BGPttH. Neustar can do it, why can't we?

Owen DeLong owen at delong.com
Mon Aug 6 18:38:57 CDT 2012


On Aug 6, 2012, at 16:15 , William Herrin <bill at herrin.us> wrote:

> On Mon, Aug 6, 2012 at 12:55 PM, Owen DeLong <owen at delong.com> wrote:
>> That's simply not true at all...
>> 
>> Let's look at what it takes to configure BGP as I suggested...
>> 
>> 1. The ASN number of the two providers
>> 2. The ASN to be used for the local side
>> 3. The IP Address to use on the local end of each connection
>> 4. The IP Address to peer with on each connection
>> 5. The prefix(es) to be advertised.
> 
> Add to that:
> 
> 6. Primary A, Primary B, Balanced (routing priority via AS path prepends)

Not absolutely required and certainly going beyond what is required to provide slightly better than the functionality provided with the dual-NAT scenario.

> 7. Optional password for each session (some ISPs require one)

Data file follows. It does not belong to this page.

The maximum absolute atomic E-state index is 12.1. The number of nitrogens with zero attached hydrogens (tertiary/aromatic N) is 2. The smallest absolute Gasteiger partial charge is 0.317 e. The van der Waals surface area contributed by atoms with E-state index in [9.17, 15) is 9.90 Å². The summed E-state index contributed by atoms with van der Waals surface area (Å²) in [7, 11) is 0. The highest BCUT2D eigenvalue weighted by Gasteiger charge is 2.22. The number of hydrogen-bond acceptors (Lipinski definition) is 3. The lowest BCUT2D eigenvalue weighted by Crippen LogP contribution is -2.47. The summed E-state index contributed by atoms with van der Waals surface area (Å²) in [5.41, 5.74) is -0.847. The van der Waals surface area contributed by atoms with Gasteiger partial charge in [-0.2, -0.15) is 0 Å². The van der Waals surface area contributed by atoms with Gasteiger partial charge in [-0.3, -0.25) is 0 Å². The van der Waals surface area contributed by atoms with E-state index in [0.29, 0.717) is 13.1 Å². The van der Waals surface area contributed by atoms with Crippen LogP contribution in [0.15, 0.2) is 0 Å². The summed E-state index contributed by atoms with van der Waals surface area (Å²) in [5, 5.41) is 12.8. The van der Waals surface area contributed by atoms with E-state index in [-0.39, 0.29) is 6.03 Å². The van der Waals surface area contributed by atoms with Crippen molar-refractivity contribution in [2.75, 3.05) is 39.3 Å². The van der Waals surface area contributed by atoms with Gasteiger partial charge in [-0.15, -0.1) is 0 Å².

Fair enough, but pretty trivial.

> 
> Or take another tack: have the SOHO router accept a URL for each BGP
> connection and have the provider build the config. Then all you enter
> is your provider-assigned interface address, a DNS server address and
> a URL.

Well, I was going for zeroconf, but yes, that was basically allowed for in what I described.

> 
> Your point is well taken. A leaf node BGP configuration could be
> simplified to the point where it fits on a SOHO router config page and
> does not require an expert to configure.
> 

Yep... And it could even be made 100% automated zeroconf with a little more effort.

It could even use provider-assigned private-ASNs and a shared PA prefix with a little additional ingenuity.

Owen




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